Jonathan Siner, MD, rolled up the left sleeve of his button-down shirt and leaned slightly away from the needle as he received his COVID-19 vaccination in mid-December. Siner, an associate professor (pulmonary, critical care, and sleep medicine), was among the first five Yale New Haven Health (YNHHS) employees to be vaccinated. He received his first vaccine dose after nearly a year spent caring for patients during the pandemic as the director of the medical intensive care unit (MICU) at Yale School of Medicine’s (YSM) Section of Pulmonary, Critical Care, and Sleep Medicine (Yale-PCCSM).
“It’s been a long and challenging year for a lot of people,” Siner said that day. “Everybody’s worked together -- administrators, physicians, nurses, respiratory therapists, advanced practice providers, pharmacists. There are a lot of different ways of helping people, caring for them, both in the hospital and public health. This pandemic, because of the limited knowledge, lack of proven therapies, and rapid spread of the virus, demonstrated that we all had to work together to get the best possible outcomes.”
After many successes as MICU director, including integrating the MICU with Saint Raphael’s Campus and the launch of the tele-ICU program, on the day that he received his vaccination Siner was in the process of handing over the reins of his frontline leadership role in the MICU to his colleague, Shyoko Honiden, MD, MS, associate professor (pulmonary, critical care, and sleep medicine) at YSM.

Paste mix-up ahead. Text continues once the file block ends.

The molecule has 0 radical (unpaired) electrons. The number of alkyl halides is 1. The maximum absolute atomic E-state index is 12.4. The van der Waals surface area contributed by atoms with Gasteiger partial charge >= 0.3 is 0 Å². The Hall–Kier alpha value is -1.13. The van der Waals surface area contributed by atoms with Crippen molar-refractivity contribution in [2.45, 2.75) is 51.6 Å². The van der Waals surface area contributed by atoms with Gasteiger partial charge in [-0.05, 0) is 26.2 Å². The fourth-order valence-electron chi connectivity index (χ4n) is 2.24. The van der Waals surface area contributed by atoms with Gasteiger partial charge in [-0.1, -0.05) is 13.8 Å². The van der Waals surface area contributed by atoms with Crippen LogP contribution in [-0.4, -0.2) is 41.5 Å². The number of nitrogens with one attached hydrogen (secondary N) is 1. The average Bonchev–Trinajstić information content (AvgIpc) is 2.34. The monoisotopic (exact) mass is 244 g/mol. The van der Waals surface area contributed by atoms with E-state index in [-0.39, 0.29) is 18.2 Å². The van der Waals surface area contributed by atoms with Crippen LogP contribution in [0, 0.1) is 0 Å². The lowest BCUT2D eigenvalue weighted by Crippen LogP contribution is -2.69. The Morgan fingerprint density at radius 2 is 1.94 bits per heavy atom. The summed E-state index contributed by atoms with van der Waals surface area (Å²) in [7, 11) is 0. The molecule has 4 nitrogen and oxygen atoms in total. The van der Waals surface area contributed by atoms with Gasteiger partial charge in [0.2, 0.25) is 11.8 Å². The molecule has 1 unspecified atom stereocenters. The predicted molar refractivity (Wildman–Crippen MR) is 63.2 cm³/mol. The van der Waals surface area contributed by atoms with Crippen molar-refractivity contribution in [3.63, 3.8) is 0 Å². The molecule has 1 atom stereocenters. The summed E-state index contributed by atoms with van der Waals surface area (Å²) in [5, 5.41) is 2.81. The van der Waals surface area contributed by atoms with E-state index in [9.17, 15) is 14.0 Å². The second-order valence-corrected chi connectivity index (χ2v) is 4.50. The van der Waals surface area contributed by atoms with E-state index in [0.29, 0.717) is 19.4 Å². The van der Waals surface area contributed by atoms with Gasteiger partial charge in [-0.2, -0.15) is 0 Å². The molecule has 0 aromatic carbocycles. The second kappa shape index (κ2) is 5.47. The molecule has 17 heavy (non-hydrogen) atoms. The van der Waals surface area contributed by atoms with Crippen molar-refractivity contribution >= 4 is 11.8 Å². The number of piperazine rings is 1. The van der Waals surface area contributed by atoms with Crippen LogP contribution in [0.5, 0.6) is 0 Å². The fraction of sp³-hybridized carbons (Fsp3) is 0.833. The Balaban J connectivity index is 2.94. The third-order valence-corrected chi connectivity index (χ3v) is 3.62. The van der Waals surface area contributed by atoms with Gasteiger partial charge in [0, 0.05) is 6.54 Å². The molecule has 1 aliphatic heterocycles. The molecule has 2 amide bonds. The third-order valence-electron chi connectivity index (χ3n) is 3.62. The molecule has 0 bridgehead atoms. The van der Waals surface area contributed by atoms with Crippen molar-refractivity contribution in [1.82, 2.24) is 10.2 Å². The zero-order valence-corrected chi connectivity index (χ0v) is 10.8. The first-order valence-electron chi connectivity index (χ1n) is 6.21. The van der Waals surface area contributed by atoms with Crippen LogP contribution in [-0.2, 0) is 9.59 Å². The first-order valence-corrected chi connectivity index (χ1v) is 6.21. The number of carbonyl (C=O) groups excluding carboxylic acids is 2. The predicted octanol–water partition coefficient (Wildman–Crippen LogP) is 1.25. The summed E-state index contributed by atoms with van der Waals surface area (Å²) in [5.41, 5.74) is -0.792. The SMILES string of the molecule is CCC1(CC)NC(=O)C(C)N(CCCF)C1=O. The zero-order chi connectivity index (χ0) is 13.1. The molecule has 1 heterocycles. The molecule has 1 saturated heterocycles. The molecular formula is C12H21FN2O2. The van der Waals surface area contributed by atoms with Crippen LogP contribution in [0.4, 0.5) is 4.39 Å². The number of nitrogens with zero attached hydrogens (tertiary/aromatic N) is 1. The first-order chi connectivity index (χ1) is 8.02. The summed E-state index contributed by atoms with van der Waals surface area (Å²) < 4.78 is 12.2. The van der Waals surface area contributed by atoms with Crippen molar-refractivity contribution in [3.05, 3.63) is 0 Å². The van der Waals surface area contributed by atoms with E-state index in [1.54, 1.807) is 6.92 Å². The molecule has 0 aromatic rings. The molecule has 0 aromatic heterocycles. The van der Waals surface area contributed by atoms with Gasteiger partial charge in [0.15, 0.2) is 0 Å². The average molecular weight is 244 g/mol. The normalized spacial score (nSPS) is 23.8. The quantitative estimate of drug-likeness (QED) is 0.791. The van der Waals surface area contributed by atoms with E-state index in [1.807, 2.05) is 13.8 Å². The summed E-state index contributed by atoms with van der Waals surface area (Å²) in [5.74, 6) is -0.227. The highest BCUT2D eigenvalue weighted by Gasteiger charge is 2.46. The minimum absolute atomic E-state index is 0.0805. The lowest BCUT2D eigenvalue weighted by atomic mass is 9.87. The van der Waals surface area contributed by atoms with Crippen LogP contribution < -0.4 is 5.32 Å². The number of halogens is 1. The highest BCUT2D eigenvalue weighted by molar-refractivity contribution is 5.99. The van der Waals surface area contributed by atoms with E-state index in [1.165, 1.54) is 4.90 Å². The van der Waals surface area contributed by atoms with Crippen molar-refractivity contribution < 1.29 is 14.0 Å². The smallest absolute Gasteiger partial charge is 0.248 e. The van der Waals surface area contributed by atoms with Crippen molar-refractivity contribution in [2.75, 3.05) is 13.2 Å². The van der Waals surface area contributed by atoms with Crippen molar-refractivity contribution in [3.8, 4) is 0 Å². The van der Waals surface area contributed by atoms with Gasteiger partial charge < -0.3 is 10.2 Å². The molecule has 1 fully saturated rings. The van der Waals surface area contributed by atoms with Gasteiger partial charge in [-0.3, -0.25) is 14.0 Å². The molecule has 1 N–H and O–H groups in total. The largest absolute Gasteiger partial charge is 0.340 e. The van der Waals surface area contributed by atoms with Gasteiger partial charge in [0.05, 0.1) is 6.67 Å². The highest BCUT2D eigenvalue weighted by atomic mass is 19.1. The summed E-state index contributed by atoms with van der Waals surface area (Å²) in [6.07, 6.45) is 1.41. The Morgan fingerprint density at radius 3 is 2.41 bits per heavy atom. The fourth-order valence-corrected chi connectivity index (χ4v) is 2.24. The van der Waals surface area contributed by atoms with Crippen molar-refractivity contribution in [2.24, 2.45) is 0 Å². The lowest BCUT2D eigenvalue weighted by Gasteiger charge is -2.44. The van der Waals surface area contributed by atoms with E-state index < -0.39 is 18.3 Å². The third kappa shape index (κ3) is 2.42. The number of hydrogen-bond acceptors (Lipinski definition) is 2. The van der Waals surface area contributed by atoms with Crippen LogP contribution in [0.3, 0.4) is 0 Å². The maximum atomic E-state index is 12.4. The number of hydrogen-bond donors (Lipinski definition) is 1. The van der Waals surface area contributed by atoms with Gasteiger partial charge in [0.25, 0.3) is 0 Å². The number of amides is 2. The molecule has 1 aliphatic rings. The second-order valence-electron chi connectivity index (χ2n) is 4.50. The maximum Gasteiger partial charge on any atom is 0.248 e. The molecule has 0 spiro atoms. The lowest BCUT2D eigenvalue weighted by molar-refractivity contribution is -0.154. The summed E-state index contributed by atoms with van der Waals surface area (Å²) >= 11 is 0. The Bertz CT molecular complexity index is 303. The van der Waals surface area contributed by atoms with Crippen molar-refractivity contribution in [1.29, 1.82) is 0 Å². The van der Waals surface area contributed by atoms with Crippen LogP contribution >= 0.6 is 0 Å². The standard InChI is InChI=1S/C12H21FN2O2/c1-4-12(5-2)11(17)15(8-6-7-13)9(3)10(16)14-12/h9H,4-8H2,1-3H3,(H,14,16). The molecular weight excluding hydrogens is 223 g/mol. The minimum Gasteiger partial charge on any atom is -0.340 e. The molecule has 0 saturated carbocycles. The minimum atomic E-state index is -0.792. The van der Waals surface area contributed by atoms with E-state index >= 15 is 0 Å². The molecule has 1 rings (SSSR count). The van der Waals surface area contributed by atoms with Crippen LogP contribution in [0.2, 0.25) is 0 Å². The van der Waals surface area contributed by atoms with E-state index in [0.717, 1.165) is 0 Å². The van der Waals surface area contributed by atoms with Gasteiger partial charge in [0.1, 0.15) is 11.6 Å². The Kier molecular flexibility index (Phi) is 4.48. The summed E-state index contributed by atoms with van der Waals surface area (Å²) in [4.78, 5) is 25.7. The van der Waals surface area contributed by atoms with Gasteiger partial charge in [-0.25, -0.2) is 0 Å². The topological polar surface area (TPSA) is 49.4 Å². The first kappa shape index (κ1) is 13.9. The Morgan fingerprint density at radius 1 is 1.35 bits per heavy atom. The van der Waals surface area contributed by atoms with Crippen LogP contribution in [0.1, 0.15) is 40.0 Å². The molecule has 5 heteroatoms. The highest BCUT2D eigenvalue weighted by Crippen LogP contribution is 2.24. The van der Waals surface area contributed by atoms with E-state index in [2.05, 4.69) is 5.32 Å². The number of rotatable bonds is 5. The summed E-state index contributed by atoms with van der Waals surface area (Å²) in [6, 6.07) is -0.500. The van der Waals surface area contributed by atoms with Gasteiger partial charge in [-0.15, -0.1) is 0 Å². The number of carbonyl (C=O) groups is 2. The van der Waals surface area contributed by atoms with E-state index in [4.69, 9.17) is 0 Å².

Honiden, fellowship program director for Yale-PCCSM, said she looked forward to bringing her leadership skills to her new role as MICU director, where she will focus on continuing the growth and the success of the MICU. She hopes to advance all dimensions of its mission: patient care, research, and medical education.
“This is an exciting moment for us,” said Naftali Kaminski, MD, chief of Yale-PCCSM. “Dr. Siner led the MICU through an unprecedented period of growth from 24 beds to close to 60, expansion of the step-down unit, and creation of first Tele-ICU unit in the EPIC environment that allows remote treatment of critically ill patients,” Kaminski said. “But when he took over as the chief for clinical affairs for Yale-PCCSM and director critical care for the health care system, we needed somebody to fill his big shoes. We ran a national search, but the ideal candidate was here.”
Honiden, he said, not only has been successful as fellowship director, but has played an important role alongside Siner, Margaret Pisani, MD, MPH, and Lynn Tanoue, MD, MBA, in orchestrating the critical care redeployment during the first phase of the COVID-19 pandemic in the spring of 2020.
“We needed to quadruple the number of teams taking care of critically ill patients, which meant that some teams required additional support because physicians were not necessarily experts in medical intensive care,” Kaminski explained. “They came up with an amazing plan. Dr. Honiden worked on this day and night, while managing the fellowship program, so I had no doubt that she was the person to fill Dr. Siner’s huge shoes.”